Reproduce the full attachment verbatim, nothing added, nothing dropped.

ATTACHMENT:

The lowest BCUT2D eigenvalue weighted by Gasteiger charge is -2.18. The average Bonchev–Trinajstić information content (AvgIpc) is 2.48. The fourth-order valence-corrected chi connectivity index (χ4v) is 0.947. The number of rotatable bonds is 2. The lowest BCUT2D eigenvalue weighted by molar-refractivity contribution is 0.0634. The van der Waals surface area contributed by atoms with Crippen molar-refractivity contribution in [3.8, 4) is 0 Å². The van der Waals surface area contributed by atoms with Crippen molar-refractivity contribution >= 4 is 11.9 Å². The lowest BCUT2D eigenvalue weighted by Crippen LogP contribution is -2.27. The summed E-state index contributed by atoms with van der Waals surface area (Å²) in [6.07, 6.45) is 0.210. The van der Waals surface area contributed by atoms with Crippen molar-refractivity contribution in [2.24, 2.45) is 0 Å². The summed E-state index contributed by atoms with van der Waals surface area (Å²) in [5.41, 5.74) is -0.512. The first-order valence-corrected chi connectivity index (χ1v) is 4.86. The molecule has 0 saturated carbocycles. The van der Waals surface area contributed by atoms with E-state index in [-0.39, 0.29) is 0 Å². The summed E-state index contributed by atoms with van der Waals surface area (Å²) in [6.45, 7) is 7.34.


The lowest BCUT2D eigenvalue weighted by Gasteiger charge is -2.18. The average Bonchev–Trinajstić information content (AvgIpc) is 2.48. The fourth-order valence-corrected chi connectivity index (χ4v) is 0.947. The number of rotatable bonds is 2. The lowest BCUT2D eigenvalue weighted by molar-refractivity contribution is 0.0634. The van der Waals surface area contributed by atoms with Crippen molar-refractivity contribution in [3.8, 4) is 0 Å². The van der Waals surface area contributed by atoms with Crippen molar-refractivity contribution >= 4 is 11.9 Å². The lowest BCUT2D eigenvalue weighted by Crippen LogP contribution is -2.27. The summed E-state index contributed by atoms with van der Waals surface area (Å²) in [6.07, 6.45) is 0.210. The van der Waals surface area contributed by atoms with Crippen molar-refractivity contribution in [2.24, 2.45) is 0 Å². The summed E-state index contributed by atoms with van der Waals surface area (Å²) in [5.41, 5.74) is -0.512. The first-order valence-corrected chi connectivity index (χ1v) is 4.86. The molecule has 0 saturated carbocycles. The van der Waals surface area contributed by atoms with E-state index in [-0.39, 0.29) is 0 Å². The summed E-state index contributed by atoms with van der Waals surface area (Å²) in [6.45, 7) is 7.34.